We started the conversation talking about and continuing to talk about the pandemic preparedness plan. You can prepare for a pandemic, you can get a vaccine that's highly effective and safe (the way the COVID-19 vaccines are), you can get an operation to make hundreds of millions, if not billions of doses, but if the disinformation campaign prevents people from taking it, that in many respects is a major, major obstacle in the optimal fulfillment of what the goal of the pandemic preparedness plan is: to protect the American people primarily, but then secondarily the rest of the world because the United States plays such a leadership role in every aspect of global health.

You know, from the [U.S. President's Emergency Plan for AIDS Relief] program with HIV to the Global Fund [which works to fight AIDS, tuberculosis and malaria] and now to the effort that we're putting into getting doses of vaccines to low- and middle-income countries who don't have the capability of providing for themselves with doses of vaccines. So good question. It's the bane of our existence, disinformation and misinformation.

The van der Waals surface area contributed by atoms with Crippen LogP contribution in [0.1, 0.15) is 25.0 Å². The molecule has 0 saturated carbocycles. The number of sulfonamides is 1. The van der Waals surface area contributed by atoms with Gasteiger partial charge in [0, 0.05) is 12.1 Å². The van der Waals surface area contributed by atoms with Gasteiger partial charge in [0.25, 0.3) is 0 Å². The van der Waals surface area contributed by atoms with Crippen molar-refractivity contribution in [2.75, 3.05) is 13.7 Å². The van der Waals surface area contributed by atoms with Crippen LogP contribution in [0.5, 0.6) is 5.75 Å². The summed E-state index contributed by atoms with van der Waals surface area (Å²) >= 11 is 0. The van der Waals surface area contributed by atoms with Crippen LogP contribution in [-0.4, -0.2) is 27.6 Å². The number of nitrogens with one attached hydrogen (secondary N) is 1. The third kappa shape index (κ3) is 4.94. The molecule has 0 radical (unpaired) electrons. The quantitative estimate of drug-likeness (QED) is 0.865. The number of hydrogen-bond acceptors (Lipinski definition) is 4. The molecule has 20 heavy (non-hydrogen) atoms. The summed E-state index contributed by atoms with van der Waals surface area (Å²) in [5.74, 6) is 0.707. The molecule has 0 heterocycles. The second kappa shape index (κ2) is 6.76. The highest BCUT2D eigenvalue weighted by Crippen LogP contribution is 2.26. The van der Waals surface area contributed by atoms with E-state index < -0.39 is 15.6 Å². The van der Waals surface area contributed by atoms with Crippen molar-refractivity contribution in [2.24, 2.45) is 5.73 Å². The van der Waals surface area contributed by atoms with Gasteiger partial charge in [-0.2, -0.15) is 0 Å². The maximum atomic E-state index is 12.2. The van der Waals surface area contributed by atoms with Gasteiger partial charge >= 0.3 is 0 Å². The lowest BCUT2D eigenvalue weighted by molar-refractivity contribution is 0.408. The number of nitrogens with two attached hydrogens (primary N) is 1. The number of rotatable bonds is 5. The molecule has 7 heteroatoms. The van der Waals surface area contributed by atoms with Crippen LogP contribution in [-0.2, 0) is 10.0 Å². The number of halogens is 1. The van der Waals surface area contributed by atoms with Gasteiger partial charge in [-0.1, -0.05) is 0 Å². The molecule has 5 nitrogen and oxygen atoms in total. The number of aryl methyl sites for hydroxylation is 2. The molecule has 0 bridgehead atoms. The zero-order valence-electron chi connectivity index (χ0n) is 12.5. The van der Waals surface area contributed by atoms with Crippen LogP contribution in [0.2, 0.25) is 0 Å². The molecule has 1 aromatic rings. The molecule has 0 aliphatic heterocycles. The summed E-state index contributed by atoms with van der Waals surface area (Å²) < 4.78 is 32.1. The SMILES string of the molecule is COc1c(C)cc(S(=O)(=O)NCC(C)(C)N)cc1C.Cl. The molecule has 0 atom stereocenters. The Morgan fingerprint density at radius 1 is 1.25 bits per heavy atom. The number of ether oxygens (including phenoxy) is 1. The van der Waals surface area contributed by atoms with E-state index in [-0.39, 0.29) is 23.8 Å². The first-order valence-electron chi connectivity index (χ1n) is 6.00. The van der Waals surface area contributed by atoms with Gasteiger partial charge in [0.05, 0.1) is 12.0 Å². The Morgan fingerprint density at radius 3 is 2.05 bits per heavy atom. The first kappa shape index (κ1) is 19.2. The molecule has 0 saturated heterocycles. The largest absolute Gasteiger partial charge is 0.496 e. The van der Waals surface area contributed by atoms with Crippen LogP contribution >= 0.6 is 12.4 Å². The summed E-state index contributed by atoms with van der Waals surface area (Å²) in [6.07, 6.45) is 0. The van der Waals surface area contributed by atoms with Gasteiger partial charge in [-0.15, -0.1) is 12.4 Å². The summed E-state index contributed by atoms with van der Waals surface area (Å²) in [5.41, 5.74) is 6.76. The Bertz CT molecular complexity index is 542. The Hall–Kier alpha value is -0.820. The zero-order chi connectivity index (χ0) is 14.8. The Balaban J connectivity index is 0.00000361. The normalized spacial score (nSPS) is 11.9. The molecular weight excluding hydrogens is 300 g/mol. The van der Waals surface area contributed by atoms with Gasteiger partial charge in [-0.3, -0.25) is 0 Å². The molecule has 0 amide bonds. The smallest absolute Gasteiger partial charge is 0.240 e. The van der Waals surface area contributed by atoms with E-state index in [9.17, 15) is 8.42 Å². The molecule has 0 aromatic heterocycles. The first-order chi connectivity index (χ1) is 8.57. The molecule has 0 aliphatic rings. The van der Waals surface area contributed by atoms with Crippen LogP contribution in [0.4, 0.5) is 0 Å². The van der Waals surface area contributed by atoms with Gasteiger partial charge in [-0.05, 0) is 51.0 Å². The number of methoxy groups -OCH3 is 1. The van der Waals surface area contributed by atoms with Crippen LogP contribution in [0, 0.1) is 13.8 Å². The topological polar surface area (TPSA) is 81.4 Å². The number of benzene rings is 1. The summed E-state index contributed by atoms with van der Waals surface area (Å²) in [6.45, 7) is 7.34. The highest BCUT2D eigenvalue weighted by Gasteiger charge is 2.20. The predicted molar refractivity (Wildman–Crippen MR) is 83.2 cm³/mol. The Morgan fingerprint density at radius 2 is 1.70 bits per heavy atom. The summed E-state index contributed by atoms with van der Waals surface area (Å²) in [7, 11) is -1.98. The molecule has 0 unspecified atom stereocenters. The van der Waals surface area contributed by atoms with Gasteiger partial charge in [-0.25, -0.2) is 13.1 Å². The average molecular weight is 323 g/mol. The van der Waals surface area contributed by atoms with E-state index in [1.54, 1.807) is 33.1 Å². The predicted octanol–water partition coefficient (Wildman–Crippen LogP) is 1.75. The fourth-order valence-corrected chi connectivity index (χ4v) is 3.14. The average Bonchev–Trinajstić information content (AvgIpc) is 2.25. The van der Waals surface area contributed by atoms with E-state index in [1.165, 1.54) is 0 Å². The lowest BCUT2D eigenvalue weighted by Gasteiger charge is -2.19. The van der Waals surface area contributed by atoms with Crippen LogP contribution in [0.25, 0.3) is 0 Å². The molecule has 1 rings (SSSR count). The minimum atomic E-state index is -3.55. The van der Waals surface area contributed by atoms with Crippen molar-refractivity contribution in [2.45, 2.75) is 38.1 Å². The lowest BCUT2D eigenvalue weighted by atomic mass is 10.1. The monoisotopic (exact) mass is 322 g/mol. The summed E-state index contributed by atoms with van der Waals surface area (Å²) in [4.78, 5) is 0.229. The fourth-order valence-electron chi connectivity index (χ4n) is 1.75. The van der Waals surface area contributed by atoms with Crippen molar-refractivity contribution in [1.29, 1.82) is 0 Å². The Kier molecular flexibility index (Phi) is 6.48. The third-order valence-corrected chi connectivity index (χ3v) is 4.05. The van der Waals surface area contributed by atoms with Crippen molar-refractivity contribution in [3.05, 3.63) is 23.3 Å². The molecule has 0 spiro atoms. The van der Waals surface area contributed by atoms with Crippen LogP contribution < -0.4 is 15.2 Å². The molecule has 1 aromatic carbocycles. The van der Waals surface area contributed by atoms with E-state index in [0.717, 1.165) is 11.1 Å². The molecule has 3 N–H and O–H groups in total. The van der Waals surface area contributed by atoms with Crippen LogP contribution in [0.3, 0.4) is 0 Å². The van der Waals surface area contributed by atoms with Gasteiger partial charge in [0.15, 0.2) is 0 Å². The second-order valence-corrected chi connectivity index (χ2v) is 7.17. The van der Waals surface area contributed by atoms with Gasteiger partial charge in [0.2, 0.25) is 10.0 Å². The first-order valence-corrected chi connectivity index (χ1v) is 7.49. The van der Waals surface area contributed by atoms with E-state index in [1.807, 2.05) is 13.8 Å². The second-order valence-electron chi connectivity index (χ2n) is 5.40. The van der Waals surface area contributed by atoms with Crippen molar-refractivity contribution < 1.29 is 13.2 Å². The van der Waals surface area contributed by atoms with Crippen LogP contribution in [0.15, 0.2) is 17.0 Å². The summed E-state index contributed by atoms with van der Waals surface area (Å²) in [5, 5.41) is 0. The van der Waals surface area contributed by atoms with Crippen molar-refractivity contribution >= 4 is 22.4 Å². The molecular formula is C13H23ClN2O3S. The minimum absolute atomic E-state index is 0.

GE: The COVID-19 pandemic has had a disproportionate impact on people of color. I'm wondering, how that is playing into how you think about future pandemics and how they could affect some groups versus others?

Fauci: Well, I hope it will be yet another example of lessons learned. This would not be the first time that an outbreak has a disproportionately negative impact on people of color. I mean, we've seen that with HIV/AIDS. I mean, we've been with HIV for 40 years right now. Thirteen percent of the population is African American, 45% of the new cases are African American men who have sex with men. But also, it really tells us something about something that's rooted in our society that hopefully something as profoundly impactful as the COVID-19 outbreak gets us to make a long-range commitment to correcting it. And that's what I refer to as the social determinants of health, which as we all know, unfortunately, are founded in many respects in the issues of racism that have been a real issue in our country since the beginning of the country and before. 

Mainly if you look at the social determinants of health, African American [individuals], particularly, but also Hispanic [individuals] have underlying medical conditions that make it more likely that if they do get infected, they will have a severe outcome. Things like obesity, diabetes, hypertension, chronic lung disease: those are not racially determined co-morbidities, those are comorbidities that are directly associated with social determinants of health. Like the lack of easy accessibility to a proper diet or economic situations that put people into a situation where they don't have adequate preventive health care.